Dominic Bradbury, Journalist & Writer


For centuries Morocco has been blessed with the good fortune of being right at the heart of one of the greatest crossroads in the world. This is where Africa meets Europe, where Arabia meets the West, where the desert meets the mountains and the ocean. Sitting on the axis of so many different trade routes has gifted Morocco a vibrant design culture and a unique legacy of craft and design, with sumptuous palaces, city riads arranged around green courtyards, hilltop kasbahs and enticing country houses. Now Morocco - and most especially Marrakech - are moving with the times and offering a sophisticated update to Moroccan style, drawing upon ideas and influences from a fresh influx of international settlers.

This is a country that has long had an intense fascination for travelers. In the 1920s and '30s, the French, British and other Europeans were seduced by Tangiers and the Moroccan coast. Later, in the 1960s, Yves Saint Laurent, Bill Willis and others made Marrakech highly fashionable and today the city is busily reinventing itself once again.

Nine years ago I published a book on Moroccan design and was startled by both the beauty of traditional arts and crafts and the way in which they were being reinvented in more contemporary forms. There are the geometrical mosaics known as zellige and the intricately carved decorative stucco plaster work, as well as building techniques such as pisé, or rammed earth. Returning to Morocco now, the design scene feels even more alive than ever, with plenty of evidence of a fresh craft revival as many new designers from the States, Europe and beyond mix Moroccan flavours with their own ideas.

Architects such as Studio KO, with offices in Paris and Marrakech, have used materials such as pisé and stone in contemporary ways to create wonderfully organic, crafted private homes. Others, such as American incomers Caitlin and Samuel Dowe-Sandes, have founded design companies that build on Moroccan craftsmanship. Their company, Popham Design, produces hand made tiles with a modern feel yet influenced by traditional patterns.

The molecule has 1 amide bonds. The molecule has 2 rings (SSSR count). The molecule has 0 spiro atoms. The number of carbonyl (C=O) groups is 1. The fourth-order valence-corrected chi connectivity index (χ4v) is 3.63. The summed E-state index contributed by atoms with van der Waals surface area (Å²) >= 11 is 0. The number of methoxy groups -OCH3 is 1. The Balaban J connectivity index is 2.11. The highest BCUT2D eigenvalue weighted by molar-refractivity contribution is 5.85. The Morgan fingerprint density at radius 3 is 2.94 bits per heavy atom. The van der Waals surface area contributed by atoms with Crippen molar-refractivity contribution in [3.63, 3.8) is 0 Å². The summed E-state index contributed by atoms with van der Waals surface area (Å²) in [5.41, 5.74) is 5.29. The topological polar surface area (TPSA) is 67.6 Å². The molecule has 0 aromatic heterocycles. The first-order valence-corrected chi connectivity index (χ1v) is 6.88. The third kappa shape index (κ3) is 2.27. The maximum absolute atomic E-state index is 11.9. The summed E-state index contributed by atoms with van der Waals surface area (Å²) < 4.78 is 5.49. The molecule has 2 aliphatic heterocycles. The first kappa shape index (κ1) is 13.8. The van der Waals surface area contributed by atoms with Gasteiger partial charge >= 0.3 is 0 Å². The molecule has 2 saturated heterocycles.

'The craft scene in Marrakech inspires us daily,' says Caitlin Dowe-Sandes. 'After more than four years in Marrakech we still get a thrill seeing what the artisans are up to and there is a lot of opportunity for experimentation.'

Perhaps the easiest way to get a picture of what new Moroccan style is all about is to stay in one of the new generation of hotels that have helped add an element of luxury and fresh character to one of the most intoxicating cities in North Africa, as well as the rich countryside surrounding Marrakech.

The newly completed Royal Mansour offers the ultimate taste of Moroccan style and sophistication right at the heart of the old city. Here, a short walk from the ever lively Djemma el-Fna market square, the Koutoubia mosque and the winding alleyways of the medina, King Mohammed VI and the royal family have created a luxurious city in miniature that showcases the best of Moroccan craft and design.

The hotel was created from nothing in just over three years, with as many as 1400 artisans a day working here, and the result is extraordinary. Fifty three separate riads were built from scratch, as well as the main hotel buildings, restaurants and a spa, as Parisian designers 3Bis Architecture and Decoration collaborated with a team of architects and Moroccan specialists in zellige, plasterwork and wood carving. Fully grown olive trees and palms were introduced within the pristine gardens that punctuate the buildings, offering up hidden courtyards and gently bubbling streams slotted into crisp walkways.

'The aim was to show what Morocco can offer in terms of architecture and craftsmanship and everything is made by hand,' says Kenza Zizi from the Royal Mansour. 'We wanted to recreate an old medina with the curving streets and a riad hidden behind each door.'

Our own riad was a true haven, with living spaces, bedrooms and epic bathrooms arranged over two floors around an internal courtyard. Up on the roof there is an oasis of calm, complete with a Bedouin style tent for shade and plunge pool for when things get too hot. The craftsmanship is exceptional, while more contemporary furniture and high tech comforts – including a retractable glass roof over the courtyard – bring everything right up to date. Our charming butler appeared magically with champagne on ice and explained – in perfect English, of course - that a maze of hidden service tunnels link the entire hotel, allowing a discreet flow of delights.

This is place where you can hide yourself away without being seen or troubled, choosing between the intimacy of your riad or more communal indulgences such as the spa – a mesmerizing contemporary design full of space and light – or the two restaurants, serving perfection on a plate. The Mansour is the ultimate designer haven in Marrakech, setting a whole new standard. Morocco has never seen anything quite like it before. - + 212 (0) 529 80 80 80

The last few years have seen a growing interest in designing alternatives to staying in the city of Marrakech and the idea of creating homes and hotels that make the most of the richly varied landscape that encircles the city. Close to a hamlet off the road to Ourzazate, south east of Marrakech, American designer, blogger and writer Maryam Montague and her architect husband Chris have created a new compound within a long established olive grove that includes two separate guest houses – the Peacock Pavilions – as well as their own family home.